Medicaid expansion rejected by many states despite ObamacareWhile many liberals viewed the decision by the Supreme Court to uphold key components of the Affordable Care Act in June 2012, as a victory for many Americans without insurance, some states are now blocking efforts by the Federal Government to for Medicaid expansion. Medicaid is the public health insurance program for low-income families.
What did the Supreme Court say about Medicaid expansion?
While the Patient and Protection Affordable Care Act was passed in 2010 and expected to expand Medicaid eligibility to all qualifying Americans nationwide, the Supreme Court ruled in 2012 that the states could not be forced by the Federal Government to expand Medicaid. Now it is left up to the states to decide. As of now, 23 states and the District of Columbia have approved the expansion, 21 have failed to move forward, and 6 are still debating the issue.
Who Could Benefit From The Medicaid Expansion?
While it sounds like a good plan- increasing the number of low income Americans who are insured, many states have questioned whether or not its a financial sound decision for their state. Obamacare promised Medicaid expansion to all non-elderly individuals with family incomes below 138 percent of the federal poverty level, but now the real question is who is going to pay for it? The Federal Government has vowed to fund the cost of the increase 100% from 2014-2016. After that it is up to the states to pick up a percentage of the bill.
What proponents of expansion wont tell you is Medicaid already eats up a huge share of states budgets. For instance, in Texas, more than 20 percent of the state budget is already spent on Medicaid, contributing to an estimated $25 billion deficit for the next two-year budget cycle.
Medicaid expansion in some states will be devastating, and according to the Heritage Foundation, Obamacare does not pay for any of the costs necessary to administer the expansion of the Medicaid rolls, rolls that are expected to increase by approximately 50 percent in states like Nevada, Oregon, and Texas. It is estimated that just the administrative cost to expand the Medicaid program in Texas could be as high as $12 billion by 2020. Texas estimates that if they do choose to expand Medicaid it could cost up to $27 billion in a single decade.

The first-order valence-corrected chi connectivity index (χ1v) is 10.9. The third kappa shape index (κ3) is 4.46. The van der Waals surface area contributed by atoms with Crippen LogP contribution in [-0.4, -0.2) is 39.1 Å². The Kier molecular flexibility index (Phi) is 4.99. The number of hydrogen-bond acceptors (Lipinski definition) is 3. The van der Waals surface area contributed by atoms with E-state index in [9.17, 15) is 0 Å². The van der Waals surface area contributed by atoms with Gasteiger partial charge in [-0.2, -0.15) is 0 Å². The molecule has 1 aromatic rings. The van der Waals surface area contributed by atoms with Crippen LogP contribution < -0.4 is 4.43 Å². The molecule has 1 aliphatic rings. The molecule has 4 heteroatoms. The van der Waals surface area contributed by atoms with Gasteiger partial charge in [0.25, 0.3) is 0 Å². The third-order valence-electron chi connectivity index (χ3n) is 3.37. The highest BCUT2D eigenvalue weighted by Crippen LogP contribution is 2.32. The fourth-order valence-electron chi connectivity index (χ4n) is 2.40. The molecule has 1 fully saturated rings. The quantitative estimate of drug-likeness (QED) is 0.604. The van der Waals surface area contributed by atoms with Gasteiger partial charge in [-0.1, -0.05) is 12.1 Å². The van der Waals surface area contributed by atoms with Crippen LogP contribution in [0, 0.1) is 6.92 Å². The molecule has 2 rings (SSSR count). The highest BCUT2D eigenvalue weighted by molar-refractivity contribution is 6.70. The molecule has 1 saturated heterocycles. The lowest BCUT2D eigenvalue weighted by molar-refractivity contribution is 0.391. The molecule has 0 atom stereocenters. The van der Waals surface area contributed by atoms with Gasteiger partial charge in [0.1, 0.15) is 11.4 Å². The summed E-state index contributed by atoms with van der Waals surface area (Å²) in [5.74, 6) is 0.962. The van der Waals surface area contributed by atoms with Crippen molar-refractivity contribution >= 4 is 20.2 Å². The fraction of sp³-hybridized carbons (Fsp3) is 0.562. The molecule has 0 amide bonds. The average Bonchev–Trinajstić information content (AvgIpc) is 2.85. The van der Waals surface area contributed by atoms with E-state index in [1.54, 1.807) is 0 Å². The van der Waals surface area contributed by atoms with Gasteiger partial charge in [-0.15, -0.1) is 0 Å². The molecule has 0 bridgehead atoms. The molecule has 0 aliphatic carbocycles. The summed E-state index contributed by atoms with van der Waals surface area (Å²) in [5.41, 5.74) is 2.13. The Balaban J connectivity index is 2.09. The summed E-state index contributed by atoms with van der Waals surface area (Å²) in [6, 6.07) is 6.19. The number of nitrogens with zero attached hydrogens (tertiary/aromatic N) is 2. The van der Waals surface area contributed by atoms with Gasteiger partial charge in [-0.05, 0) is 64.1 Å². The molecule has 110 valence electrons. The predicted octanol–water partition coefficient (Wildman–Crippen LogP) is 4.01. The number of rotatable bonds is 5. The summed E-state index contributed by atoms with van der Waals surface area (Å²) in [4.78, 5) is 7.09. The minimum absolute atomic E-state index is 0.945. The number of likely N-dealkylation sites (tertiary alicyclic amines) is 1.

Texas says no to Medicaid expansion
As of now, Texas Republicans have vowed to stand strong against Medicaid expansion and what they consider as a fiscal time bomb set to explode their state balance sheet. Recent proposals in Texas state Medicaid "may only provide medical assistance to a person who would have been otherwise eligible for medical assistance or for whom federal matching funds were available under the eligibility criteria for medical assistance in effect on December 31, 2013."
Governor Perrys opponents have called on him to drop his opposition to expanding Medicaid in the state of Texas. But others have hailed his decision and encourage him to remain true to his ideals of small, limited government, which does not constitutionally have the responsibility to provide health insurance to individuals.
One thing we can all agree on is the Affordable Care Act will look drastically different from one part of the country to another. It is yet to be seen whether or not the liberal states will be able to survive as Medicaid enrollees strain existing healthcare systems or whether or not the additional federal payments would ideally allow services to adapt and grow.